At one end of a Scottish Parliamentary office sits a pristine copy of Murray Pittock’s The road to independence? Perched on top of it is a slightly better thumbed edition of 50 people who screwed up Scotland. It just so happens that the office’s occupant is 47th on the list. He sits at the other end of the office, a soft brogue audible from behind a computer screen and a hand within easy reach of a half empty bottle of Irn Bru. The voice’s owner is on the phone and purchasing the final dress in stock from Harvey Nichols’ Knightsbridge branch for his wife. “Alex Salmond. That’s A-L-E-X-S-A-L-M-O-N-D,” he says, spelling it out to the sales assistant. Peering around the computer screen he fixes me with a familiar grin etched across his face. “There’s something I quite like about ordering the last dress in England,” he says, before completing the transaction, hanging up the phone and declaring: “That’s Christmas sorted!”
Such is Alex Salmond’s festive spirit you would not recognise him from the dejected figure he cut only two months ago when he conceded defeat in the independence referendum and announced his resignation as Scottish first minister and SNP leader. But of course, the subsequent months have seen a surge in party membership and soaring poll ratings – a recent YouGov poll placed the SNP on 47% in Scotland, 20 points ahead of Scottish Labour whose embattled leader Johann Lamont resigned in the wake of the referendum. Add to that the 90,000 SNP members’ fanfare that greeted his decision to stand again for the House of Commons and it is easy to see why the goose seems slightly plumper this Christmas.
Glasgow Commonwealth Games medals adorn the wall, alongside a framed copy of The Spectator which has just handed him the honour of parliamentarian of the year. “Bunch of right-wing zealots,” he tells me. “Not as bad as The Telegraph though. They’re all deranged,” he says, before reeling off a long litany of Telegraph journalist who have irked him over the years. “What about Ben Riley-Smith?” I ask, referring to the journalist who revealed that Mr Salmond had personally pressurised St Andrews principal, Louise Richardson, to show support for SNP higher education policy. “That was utter nonsense. Just ask Louise yourself,” he says. Later, as I make to leave, he tells me with a change of tone: “Jonathan, you do know the principal was on my economic advisory panel?”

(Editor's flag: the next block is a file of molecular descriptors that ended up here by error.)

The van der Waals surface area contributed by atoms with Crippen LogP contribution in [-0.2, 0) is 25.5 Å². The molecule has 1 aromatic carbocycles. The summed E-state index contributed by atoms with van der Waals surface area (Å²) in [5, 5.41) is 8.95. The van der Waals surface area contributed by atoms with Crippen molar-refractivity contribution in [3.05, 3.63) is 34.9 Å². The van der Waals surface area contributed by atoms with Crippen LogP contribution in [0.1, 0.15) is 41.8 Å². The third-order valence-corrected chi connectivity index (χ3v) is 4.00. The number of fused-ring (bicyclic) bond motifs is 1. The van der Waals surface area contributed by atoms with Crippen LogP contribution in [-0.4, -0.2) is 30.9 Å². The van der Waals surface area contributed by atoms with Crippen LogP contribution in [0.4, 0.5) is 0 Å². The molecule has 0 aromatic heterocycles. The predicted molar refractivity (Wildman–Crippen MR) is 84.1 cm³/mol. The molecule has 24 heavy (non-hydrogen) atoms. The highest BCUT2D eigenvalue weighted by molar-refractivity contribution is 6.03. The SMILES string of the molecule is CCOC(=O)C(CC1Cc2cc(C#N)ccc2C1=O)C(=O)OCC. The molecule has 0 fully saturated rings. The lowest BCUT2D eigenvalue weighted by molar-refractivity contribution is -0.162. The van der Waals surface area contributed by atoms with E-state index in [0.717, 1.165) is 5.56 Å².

“That’s the European Ryder Cup tartan scarf,” he says, gesturing towards a coat stand. “Paul McGinley [the European captain] gave it to me after they won. One of the perks of the job,” he says. Talk of golf brings us to Mr Salmond’s time in St Andrews where much of it, it seems, was occupied by the game. “Too much?” I ask. “Not enough,” he quickly counters. When not on the golf course, the former first minister admits that academia was not a priority. “I didn’t spent much time in the library although I did suggest a sit-in in the library for opening hours,” he says. The MP and contemporary of Mr Salmond at St Andrews, Desmond Swayne, told me that he never once saw him at a lecture.
Never one to enjoy the fripperies of Raisin Weekend or May Dip (the closest he got to taking the icy Mayday plunge was the post-revelry beach clean-up), a picture swiftly emerges of a single-minded focus on student politics. Such was his zeal that during the 1975 European Economic Community referendum, Mr Salmond did not sit a single end of year exam. “I couldn’t possibly have sat an exam when I was in the middle of a political campaign,” he recalls. He is quick to offer some salutary advice for current students, however: “It’s the kind of priority that those who get overly enthusiastic about student politics sometimes arrive at. It’s not a decision I would commend to any St Andrews student of today nor one I would take if I had my days again. I was pretty cocky that I’d get through. It was a risk not worth taking.”
St Andrews was the setting for a chastening political rite of passage for the former first minister. In the 1978 Student Representative Council (SRC) presidential race Mr Salmond suffered his first and hitherto only personal electoral defeat, made all the worse for it being to a Conservative. “I learnt that day never to lose to a Tory again,” he tells me bluntly. Is it a defeat that still keeps him awake at night, I ask. “It doesn’t haunt me, I don’t find it difficult. I think it’s quite amusing actually.” The result may not linger in Mr Salmond’s mind but after 35 years the margin of defeat has not escaped his memory. “That a left-wing student nationalist comes within 13 votes of winning the SRC presidency of St Andrews strikes me as not a bad result,” he says.
Aside from chipping away at his handicap and developing a lifelong antipathy for the Conservatives, what did St Andrews teach him? Leaning forward in his seat, he clasps his hands, his voice shifting gear from Alex Salmond the student with a rebellious streak, to Alex Salmond the statesman. “In terms of politics I learnt if you want to succeed you had to build alliances, especially if you’re running an election at a right wing anglicised university. Most years in the 1970s, the Conservative candidate usually won by a landslide. Therefore to win you had to unite progressive forces,” he says. “I suspect I learnt more about fighting an election as a left-wing Scottish nationalist than I would have if I’d been a right-wing Scottish Conservative where perhaps I would regard it as an entitlement to win an election in St Andrews. No election is ever an entitlement.”